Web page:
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Chinese Cuisine Recipes and Their Stories

by: Zhang Enlai

Beijing China: Foreign Languages Press 2001, Paperback
ISBN: 7-119-02824-3

Reviewed by: Jacqueline M. Newman
Fall Volume: 2003 Issue: 10(3) page(s): 28

Special Delicacies, Poultry and Egg Dishes, Meat Dishes, Fish Dishes, Vegetable and Bean Curd Dishes, and Other Dishes, these are the categories in this eighty-recipe one hundred seventy-six page culinary collective of tales and tastes. Some of the recipes are three thousand years old, some much younger, from only a few hundred years ago. All come with a few paragraphs each with their own historical story. Each has a color photograph of the completed dish, and many have lovely hand-painted color drawings that show/tell the tale(s) of the time.

There are tales in palace kitchens, others in mountain villas. There are stories of emperors, scholars, and common folk. Included are dishes cherished by officials, others loved by ordinary citizens. All are beautifully presented. The book is filled with delicious delicacies and delights.

This is a book for cooks and those who want to learn more about Chinese cooking. It has simple dishes such as Chicken Cubes with Pears, a 1657 dish for a Prince in the Yunnan Province. There is Mandarin Fish and Pickled Mustard Leaves from a bit later, tasting and telling about a Zhejiang Province servant lady known as Peihong. She made a fine dish with old vegetables. There is Slippery Pork Yingshan Style made for Emperor Li Shimin (599 - 649 CE) who was seriously ill and had no appetite. This dish from the Hubei Province provided an appetite, and for its cook came a generous reward.

There are so many other wonderful food-story details, like the one that took place in 1180, when an emperor took a cruise. He told his guards to buy fish and turtles from the lake and then release them. Then he and his party came across an old lady called Fifth Sister Song. She sold fish soup. He invited her into his boat to try it, and enjoy it he did. Other wealthy people learned about and wanted some, too. The Emperor gave her many silks and popularized this dish, and today it is still popular. It is still considered a traditional dish in Hangzhou.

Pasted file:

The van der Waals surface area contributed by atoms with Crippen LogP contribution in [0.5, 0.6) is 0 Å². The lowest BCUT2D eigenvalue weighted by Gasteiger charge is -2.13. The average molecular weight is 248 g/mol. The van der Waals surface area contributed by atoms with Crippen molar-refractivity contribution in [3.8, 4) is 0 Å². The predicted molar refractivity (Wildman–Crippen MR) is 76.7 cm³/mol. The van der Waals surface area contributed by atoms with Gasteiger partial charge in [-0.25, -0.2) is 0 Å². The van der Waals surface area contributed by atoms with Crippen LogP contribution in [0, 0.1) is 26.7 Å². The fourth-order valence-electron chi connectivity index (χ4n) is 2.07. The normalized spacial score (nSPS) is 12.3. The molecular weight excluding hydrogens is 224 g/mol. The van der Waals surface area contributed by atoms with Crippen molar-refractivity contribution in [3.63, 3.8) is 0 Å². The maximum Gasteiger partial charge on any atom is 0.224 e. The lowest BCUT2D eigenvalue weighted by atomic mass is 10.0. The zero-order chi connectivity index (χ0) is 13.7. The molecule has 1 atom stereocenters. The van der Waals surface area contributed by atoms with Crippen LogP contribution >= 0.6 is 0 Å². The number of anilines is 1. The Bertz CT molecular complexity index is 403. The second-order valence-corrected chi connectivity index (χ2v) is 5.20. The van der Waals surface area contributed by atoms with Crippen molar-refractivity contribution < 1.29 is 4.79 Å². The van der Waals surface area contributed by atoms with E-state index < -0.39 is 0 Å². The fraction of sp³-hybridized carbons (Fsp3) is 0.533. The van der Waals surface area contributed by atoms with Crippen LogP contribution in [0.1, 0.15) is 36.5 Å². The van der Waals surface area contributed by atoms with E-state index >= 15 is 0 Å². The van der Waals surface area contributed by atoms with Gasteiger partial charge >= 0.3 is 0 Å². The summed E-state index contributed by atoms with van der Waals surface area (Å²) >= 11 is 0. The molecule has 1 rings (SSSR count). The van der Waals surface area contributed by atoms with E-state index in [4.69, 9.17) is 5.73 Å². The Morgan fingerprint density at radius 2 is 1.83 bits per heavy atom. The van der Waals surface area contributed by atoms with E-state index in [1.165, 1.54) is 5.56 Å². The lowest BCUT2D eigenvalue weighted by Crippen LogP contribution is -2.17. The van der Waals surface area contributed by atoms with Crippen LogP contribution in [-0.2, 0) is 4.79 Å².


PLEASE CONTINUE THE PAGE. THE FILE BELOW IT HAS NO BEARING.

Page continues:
And there was Qu Yuan (circa 339 - 278 BCE), a poet during the warring states. His recipe, sometimes called: The First Soup, also goes by the name of Chicken with Seeds of Job's Tears. This pheasant, Job’s tears, salt, and plum potage is the first soup recipe ever recorded. There is a recipe about Braised Ox Tail eaten by the first Emperor of Qin (259 - 210 BCE), and one about Hu Style Mutton consumed by Zhang Quan in 139 BCE. Another is of Stewed Twin Carps made in the Confucian mansion to remember that he is buried between his son and his grandson.

The very oldest of any of the dishes commemorates and is called the Meeting of the Capable. It honors the period from 1066 to 771 BCE when eight gentlemen rose up and made a pact to fight and kill King Zhou. They took this pledge holding sticky glutinous rice as a symbol of their unity and of completing that task. Later, cooks created this glutinous rice and fruit dish to honor them and it is now served at the end of many banquets. You may know it as Eight Precious Pudding, and now you know why the number eight. Incidentally, they did kill the king.

Enjoy this book's valuable read. Delight in the tale of the pock-marked lady for whom the Sichuan dish Ma Po Dou Fu is named. Take pleasure in the Life Saver dish that uses the rice cakes of Tengchong. And know that reading it can be a lifesaver for those who wonder about why some dishes have tantalizing names, others just called by their main ingredients. With more than ten thousand different Chinese dishes in their culinary repertoire, hope there are many future volumes to better acquaint people with more fantastic tales, superb tastes, too.
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